When Should You Start Investing?

Shouldn’t I already be investing?

Perhaps you’ve been asking yourself this question but have been unable to settle on an answer that you’re comfortable with. If so, you’re not alone… Many people push investing to the back burner because they’re unsure where, when, or how to begin building their nestegg.

In fact, it seems that many people want to start investing, but simply aren’t ready to take the plunge. And even if they are ready, they have no idea where to start. In this article, I’ll be focusing on the issue of readiness.

The obvious answers

Many people aren’t comfortable tying up their money in long term investments until they’ve met a couple of key milestones.

  1. Consumer debt is paid off. Getting rid of your high interest consumer debt should be high priority. It’s probably best for you to forget about investing until your most burdensome debt obligations are met.
  2. Liquid savings buffer built. Having ready access to money when you need it is always important. Make sure you have a comfortable amount of money set aside in a high interest savings account before you begin investing.

While debt reduction and emergency savings are certainly important considerations, there are other important factors to consider.

Other factors to consider

  • Age. While there is no ‘one size fits all’ age to begin investing, the sooner you start, the sooner compound interest can begin working for you. Optimal investment vehicles and portfolio allocations will differ depending on age, so be mindful to choose age appropriate solutions.
  • Matching funds. Does your employer match your 401(k) contributions? Are you fully vested in their contributions right away, or on a graduated scaled based on years of service? If they do offer a match, this should only speed your decision to contribute.
  • Children. If you have kids, you might be tempted to begin saving for their education, but you shouldn’t put this ahead of retirement savings. Instead, you should consider consistently putting 15% of your income toward retirement investments prior to saving for education.
  • Job status. How stable is your current source of income? If you have a stable job and solid savings, you might feel more comfortable locking up a portion of your income in retirement accounts. If your situation is more tenuous and you may be let go tomorrow, you should build a larger emergency fund.
  • Marital status. If you’re considering a move into investing and have a significant other, be sure to include them in the decision making process! When married, these long-term decisions affect both spouses equally, so be sure to communicate and decide accordingly. The best decisions are usually made together.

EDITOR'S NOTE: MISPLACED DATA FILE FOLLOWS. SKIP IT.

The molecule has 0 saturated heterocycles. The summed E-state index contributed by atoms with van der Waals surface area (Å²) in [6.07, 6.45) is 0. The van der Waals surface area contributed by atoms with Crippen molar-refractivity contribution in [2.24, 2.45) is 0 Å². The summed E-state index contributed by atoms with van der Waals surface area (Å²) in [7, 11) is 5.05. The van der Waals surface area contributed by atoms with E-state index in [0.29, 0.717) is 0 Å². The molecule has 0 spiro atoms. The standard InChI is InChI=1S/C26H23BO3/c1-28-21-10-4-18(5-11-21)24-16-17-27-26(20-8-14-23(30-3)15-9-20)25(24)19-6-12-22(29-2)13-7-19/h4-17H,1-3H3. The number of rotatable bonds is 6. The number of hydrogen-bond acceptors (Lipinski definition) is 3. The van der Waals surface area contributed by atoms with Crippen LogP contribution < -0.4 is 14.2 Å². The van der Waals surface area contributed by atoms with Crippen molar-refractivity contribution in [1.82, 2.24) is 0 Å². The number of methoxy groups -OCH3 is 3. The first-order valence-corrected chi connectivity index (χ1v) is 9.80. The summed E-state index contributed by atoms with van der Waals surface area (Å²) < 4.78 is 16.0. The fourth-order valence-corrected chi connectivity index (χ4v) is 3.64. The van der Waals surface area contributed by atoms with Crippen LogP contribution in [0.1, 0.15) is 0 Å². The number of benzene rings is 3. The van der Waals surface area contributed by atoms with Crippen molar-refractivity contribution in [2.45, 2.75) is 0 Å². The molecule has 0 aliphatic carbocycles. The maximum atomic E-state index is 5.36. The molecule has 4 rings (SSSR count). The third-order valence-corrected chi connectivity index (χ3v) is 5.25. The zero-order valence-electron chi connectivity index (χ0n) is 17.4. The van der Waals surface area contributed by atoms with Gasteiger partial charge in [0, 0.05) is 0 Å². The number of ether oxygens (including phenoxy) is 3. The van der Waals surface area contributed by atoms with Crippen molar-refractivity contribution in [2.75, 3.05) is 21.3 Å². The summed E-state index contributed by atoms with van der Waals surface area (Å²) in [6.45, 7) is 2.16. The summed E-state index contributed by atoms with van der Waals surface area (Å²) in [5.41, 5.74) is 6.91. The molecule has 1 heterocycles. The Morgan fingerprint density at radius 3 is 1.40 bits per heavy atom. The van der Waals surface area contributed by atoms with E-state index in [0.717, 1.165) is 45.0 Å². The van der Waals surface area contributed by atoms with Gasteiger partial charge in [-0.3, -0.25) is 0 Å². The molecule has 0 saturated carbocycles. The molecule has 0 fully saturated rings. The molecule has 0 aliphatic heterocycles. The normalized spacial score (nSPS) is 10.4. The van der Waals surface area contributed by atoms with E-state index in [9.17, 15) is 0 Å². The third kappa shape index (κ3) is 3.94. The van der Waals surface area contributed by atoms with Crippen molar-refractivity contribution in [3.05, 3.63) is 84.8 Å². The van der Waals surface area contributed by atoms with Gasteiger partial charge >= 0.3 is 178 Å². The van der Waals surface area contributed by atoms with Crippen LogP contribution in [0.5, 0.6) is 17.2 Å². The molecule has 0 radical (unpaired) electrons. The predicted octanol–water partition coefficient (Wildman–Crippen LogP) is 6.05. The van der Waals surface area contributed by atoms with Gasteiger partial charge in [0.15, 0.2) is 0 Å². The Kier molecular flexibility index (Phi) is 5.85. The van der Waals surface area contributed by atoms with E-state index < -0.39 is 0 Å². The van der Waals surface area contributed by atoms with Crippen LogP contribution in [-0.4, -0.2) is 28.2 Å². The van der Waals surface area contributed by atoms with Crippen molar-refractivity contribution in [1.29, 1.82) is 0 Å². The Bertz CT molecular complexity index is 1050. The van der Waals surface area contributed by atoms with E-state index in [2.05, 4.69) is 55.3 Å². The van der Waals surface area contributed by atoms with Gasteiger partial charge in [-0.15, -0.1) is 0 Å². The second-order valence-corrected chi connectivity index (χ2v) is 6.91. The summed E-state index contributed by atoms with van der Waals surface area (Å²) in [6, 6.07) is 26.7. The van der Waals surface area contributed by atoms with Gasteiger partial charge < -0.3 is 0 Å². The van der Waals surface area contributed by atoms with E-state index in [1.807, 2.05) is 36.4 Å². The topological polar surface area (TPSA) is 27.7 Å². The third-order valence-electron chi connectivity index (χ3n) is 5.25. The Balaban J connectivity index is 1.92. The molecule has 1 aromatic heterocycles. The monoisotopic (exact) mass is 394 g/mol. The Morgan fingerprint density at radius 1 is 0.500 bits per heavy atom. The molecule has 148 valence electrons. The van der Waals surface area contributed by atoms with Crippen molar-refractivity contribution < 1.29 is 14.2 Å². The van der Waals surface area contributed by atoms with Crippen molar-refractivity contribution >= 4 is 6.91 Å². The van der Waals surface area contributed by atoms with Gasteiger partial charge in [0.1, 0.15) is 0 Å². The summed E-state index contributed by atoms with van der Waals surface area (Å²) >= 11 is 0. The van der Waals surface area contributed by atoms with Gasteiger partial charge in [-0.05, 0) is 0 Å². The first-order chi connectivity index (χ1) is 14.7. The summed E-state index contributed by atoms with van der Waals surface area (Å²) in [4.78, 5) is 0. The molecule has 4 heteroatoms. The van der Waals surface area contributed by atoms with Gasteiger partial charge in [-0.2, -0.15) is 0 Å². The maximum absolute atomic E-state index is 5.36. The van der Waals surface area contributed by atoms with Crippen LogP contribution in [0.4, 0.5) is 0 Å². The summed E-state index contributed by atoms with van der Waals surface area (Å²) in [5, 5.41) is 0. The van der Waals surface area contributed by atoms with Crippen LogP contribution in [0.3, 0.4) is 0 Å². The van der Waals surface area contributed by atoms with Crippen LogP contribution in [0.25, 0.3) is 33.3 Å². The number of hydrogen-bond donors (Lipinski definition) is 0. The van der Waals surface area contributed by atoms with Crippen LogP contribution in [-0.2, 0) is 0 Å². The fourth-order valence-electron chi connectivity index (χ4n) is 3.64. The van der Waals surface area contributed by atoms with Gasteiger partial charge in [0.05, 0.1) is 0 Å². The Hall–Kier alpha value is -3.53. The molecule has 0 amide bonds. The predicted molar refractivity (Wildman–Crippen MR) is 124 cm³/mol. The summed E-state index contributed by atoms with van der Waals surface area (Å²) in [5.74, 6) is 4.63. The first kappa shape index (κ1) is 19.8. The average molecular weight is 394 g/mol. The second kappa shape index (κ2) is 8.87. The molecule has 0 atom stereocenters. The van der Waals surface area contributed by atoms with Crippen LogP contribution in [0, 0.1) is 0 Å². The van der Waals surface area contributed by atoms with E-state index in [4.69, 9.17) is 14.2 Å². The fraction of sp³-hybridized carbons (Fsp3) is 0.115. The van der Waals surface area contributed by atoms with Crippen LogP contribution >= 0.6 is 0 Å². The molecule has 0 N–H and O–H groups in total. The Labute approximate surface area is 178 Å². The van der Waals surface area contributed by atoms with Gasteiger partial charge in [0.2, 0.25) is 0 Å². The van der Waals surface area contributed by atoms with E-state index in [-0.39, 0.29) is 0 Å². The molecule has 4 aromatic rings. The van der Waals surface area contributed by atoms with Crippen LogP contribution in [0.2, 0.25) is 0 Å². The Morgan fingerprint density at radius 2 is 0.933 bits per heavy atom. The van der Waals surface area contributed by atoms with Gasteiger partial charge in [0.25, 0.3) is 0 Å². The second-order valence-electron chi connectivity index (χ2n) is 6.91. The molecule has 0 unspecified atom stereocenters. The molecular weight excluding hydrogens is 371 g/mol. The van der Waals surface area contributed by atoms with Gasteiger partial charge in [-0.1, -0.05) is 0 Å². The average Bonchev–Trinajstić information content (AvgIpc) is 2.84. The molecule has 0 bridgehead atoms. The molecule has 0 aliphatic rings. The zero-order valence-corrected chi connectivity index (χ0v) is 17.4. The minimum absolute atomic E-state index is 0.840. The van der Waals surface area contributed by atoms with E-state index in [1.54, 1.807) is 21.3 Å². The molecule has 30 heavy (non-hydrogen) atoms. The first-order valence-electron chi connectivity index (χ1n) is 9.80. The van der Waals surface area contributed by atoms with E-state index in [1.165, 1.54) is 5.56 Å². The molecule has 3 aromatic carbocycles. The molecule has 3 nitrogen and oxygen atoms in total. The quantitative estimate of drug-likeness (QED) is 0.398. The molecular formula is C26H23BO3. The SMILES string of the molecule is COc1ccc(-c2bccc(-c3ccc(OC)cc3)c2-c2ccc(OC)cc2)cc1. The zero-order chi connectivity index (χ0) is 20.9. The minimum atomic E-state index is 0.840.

• Insurance policies. It is important to carry the proper types of insurance at each point in our lives. A decision to invest should not be made without balancing our investment strategy with situation appropriate insurance coverage. Health insurance, disability insurance, long-term care coverage, and life insurance coverage are all important and need to be considered alongside any decision to invest.

In closing

While there are certainly other factors to consider before making the decision to invest, this list should provide a good foundation and get you started in the right direction.

When making important financial decisions, always move slowly, ask question, and consider as many contributing factors as possible. You might even consider consulting with a professional advisor for feedback.

14 Responses to “When Should You Start Investing?”

  1. Anonymous

    To have a professional advisor who can steer you in the right direction is worth his weight in gold. Having said that, itâ??s hard to find one. Most people are left with the only option of educating themselves, doing their own due diligence and coming up with a decision â?? which I guess is a better way to make investments. By the way, I took up this fun finance quiz and it showed me the mirror about my financial literacy. Maybe some of you might want to give it a try http://tinyurl.com/osbks8y

  2. Anonymous


    Paying off credit card debt can be a better option than taking the employee match. Provided you dedicate the income stream freed up by paying that CC debt to future matched contributions, and the CC’s interest rate is high enough check out: http://ponderingmoney.com/2009/10/30/which-wins-401k-match-or-high-interest-cc-debt/

    The matching % actually drops out of the equation so it doesn’t matter if the match is 0% or 100% as long as both present and future contributions have the same match.

    -Rick Francis

  3. Anonymous

    i also think that you must not invest if you have no idea what you are doing. If you are inclined towards value investing, it is important to know how stocks are analysed and how to get good stocks and bonds, portfoloi management, asset allocation and the like. If helps reading as much as you can before taking the plunge